Republican Candidate for NY Seat Tied to Major Democratic Donors

‘The world’s first Pelosi-Republican’

George Demos / Wikimedia Commons
George Demos / Wikimedia Commons
February 3, 2014

A Republican candidate for New York’s first congressional district has close family ties to major Democratic donors, including the business partner of Paul Pelosi, House Minority Leader Nancy Pelosi’s (D., Calif.) husband.

George Demos is mounting his third campaign for the Republican spot on the ticket in the Long Island district

Demos is the son-in-law of Angelo Tsakopoulos, a wealthy California businessman and close confidante to Bill and Hillary Clinton. His wife Chrysa has, like her parents, donated hundreds of thousands of dollars to Democrats in recent years.

Angelo Tsakopoulos is "about as big as it gets" in California Democratic politics, and was the fourth biggest donor in the 2008 election cycle, not far behind DreamWorks executive Jeffrey Katzenberg. He contributed $338,700 that year, 97 percent of which went to Democratic candidates, according to the Center for Responsive Politics.

A "huge source of cash for Democratic politicians," according to the Washington Post, Angelo Tsakopoulos served as the national chair of Greek-Americans for Bill Clinton during his 1992 and 1996 campaigns. He told the Greek Reporter last year that Hillary would run for president in 2016, per a conversation with Bill.

This is Demos’ third attempt to garner the Republican nomination.

In the 2010 Republican primary he came in second with 31 percent of the vote, and in 2012 dropped out of the race, citing his imminent marriage to Chrysa Tsakopoulos.

He raised $543,640 in 2010 and $354,652 in 2012 before leaving the primary.

Demos already has $2.1 million in the bank this year, thanks to two $1 million personal loans to his campaign. He has received roughly $200,000 in individual contributions.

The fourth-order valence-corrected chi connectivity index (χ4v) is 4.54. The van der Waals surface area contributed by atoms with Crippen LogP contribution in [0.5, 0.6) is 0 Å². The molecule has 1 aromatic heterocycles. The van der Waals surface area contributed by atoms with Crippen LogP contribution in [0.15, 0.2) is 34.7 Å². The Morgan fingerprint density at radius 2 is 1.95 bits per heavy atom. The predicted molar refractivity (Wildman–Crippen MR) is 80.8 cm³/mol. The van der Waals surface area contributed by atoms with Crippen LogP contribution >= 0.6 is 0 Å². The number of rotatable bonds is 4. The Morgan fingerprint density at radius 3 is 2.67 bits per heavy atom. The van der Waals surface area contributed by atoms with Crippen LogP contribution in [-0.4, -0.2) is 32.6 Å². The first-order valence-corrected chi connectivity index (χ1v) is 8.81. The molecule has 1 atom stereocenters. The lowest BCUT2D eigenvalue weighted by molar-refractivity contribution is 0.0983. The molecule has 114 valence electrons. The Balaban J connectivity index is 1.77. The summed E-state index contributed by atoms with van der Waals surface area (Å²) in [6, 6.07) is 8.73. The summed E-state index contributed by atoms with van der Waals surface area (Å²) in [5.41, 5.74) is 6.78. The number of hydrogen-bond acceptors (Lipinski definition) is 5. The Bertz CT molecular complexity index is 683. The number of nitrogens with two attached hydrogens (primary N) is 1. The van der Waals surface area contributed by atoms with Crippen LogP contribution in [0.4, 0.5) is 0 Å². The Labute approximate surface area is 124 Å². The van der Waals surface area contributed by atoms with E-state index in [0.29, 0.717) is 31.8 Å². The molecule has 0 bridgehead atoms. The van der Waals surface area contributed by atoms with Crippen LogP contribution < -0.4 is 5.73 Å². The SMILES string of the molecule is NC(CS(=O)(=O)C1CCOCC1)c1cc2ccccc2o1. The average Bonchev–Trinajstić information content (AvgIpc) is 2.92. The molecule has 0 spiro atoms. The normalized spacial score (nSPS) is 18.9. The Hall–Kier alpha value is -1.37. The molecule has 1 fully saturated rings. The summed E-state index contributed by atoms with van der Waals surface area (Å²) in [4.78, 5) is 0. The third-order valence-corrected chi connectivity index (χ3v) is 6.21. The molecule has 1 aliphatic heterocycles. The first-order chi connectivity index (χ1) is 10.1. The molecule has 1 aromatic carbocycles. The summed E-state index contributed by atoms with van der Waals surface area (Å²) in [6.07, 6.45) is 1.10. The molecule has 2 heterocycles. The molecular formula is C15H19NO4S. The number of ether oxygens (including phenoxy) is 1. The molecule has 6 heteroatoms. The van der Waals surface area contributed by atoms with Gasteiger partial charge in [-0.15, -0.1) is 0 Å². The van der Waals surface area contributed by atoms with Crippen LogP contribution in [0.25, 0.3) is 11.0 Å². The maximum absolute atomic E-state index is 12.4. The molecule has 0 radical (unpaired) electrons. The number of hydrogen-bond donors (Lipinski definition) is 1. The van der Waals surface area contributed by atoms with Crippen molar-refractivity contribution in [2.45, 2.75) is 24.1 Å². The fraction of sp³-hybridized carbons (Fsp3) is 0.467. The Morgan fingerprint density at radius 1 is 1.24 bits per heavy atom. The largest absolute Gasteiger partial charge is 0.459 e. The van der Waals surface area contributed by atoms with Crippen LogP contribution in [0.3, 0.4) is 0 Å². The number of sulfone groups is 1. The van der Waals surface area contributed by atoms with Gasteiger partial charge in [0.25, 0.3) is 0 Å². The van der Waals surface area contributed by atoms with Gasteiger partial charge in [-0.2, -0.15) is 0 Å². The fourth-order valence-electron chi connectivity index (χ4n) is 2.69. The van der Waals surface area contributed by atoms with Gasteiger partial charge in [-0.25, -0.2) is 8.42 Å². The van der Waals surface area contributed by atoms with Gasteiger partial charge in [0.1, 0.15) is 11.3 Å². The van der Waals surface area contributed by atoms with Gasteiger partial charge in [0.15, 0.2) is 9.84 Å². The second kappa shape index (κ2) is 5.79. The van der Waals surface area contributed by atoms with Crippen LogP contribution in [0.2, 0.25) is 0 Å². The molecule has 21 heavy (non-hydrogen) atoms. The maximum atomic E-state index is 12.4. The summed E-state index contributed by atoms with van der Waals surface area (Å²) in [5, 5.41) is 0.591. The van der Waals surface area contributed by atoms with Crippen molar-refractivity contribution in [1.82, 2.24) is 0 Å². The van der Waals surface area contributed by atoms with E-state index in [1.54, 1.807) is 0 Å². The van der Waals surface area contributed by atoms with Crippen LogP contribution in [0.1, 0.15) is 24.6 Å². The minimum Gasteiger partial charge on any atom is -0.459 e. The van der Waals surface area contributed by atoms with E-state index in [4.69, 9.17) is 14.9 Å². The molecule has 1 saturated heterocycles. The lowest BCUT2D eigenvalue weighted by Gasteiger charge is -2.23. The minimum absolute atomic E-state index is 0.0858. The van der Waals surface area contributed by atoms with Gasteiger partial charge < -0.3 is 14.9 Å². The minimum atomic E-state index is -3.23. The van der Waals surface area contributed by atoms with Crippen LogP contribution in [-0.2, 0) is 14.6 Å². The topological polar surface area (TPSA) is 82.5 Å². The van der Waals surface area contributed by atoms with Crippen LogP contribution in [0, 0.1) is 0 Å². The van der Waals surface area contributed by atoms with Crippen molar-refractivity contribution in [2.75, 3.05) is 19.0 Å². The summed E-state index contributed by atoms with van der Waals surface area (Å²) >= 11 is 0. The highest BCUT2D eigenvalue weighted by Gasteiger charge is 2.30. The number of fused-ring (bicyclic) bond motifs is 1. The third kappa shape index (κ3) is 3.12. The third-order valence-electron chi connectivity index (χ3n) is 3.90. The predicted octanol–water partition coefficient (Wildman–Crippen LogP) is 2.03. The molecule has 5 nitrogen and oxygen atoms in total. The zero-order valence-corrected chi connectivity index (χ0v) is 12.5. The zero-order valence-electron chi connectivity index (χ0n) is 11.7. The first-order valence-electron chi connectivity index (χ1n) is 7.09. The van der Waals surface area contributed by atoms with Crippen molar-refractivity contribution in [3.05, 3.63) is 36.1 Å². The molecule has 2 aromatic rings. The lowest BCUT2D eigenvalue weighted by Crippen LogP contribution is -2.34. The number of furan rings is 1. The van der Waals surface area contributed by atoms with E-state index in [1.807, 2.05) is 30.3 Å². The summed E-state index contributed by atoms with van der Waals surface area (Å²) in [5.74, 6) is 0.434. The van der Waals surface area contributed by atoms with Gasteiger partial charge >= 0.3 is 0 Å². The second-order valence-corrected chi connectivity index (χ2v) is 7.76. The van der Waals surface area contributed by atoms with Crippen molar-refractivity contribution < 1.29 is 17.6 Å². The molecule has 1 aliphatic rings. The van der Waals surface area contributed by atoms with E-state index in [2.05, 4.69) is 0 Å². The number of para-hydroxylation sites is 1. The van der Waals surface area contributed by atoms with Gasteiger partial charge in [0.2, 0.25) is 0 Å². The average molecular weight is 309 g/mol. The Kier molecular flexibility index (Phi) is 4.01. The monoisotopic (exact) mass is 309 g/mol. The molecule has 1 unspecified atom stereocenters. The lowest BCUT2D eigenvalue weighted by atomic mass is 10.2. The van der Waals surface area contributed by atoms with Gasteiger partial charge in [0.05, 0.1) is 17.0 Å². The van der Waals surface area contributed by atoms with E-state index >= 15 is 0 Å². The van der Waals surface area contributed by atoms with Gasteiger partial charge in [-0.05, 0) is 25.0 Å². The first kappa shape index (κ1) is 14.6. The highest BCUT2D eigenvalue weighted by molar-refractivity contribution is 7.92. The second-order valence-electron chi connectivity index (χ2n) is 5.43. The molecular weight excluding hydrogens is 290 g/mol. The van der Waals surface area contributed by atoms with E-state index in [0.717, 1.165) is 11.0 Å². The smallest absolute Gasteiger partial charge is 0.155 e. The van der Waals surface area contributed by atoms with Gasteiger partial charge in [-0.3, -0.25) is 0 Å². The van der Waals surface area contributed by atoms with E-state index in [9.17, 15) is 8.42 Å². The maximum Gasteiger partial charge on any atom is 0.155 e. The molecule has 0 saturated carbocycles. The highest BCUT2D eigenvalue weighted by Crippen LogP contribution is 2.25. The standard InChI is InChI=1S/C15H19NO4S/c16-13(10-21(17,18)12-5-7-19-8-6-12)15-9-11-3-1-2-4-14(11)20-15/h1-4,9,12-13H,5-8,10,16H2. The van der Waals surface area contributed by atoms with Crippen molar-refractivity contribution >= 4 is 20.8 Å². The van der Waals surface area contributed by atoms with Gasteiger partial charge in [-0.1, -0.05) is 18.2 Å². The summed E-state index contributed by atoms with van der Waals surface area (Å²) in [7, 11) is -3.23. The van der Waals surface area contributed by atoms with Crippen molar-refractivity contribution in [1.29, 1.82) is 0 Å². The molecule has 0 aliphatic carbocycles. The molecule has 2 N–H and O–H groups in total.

Chrysa Tsakopoulos has donated over $200,000 to Democratic candidates and political action committees, according to the Federal Election Commission (FEC). She has contributed thousands to liberal Democrats, including Hillary Clinton and California Sens. Barbara Boxer and Dianne Feinstein.

Only 2.7 percent of the $270,527 she donated between 2004 and 2011 went to Republican candidates.

Angelo Tsakopoulos is the founder and owner of AKT Development, a real estate company that has helped the family’s "admirers," the Pelosi’s, make millions over the years. Tsakopoulos himself is worth an estimated $600 million.

Nancy Pelosi came under controversy in 2011 for not disclosing her husband Paul’s business dealings with Mr. Tsakopoulos in her past financial disclosure forms. She failed to list an investment worth as much as $25 million, according to the Washington Times.

Paul Pelosi had already earned between $1.4 million and $9 million from investments with Angelo Tsakopoulos since 1991.

Eleni Tsakopoulos-Kounalakis, Angelo Tsakopoulos’s other daughter, is also well connected in Democratic circles, and close friend to Mrs. Pelosi.

Tsakopoulos-Kounalakis raised more than $1 million for Hillary Clinton during her 2008 primary battle with Barack Obama, and was named the U.S. Ambassador to Hungary in 2010, where she served until July 2013.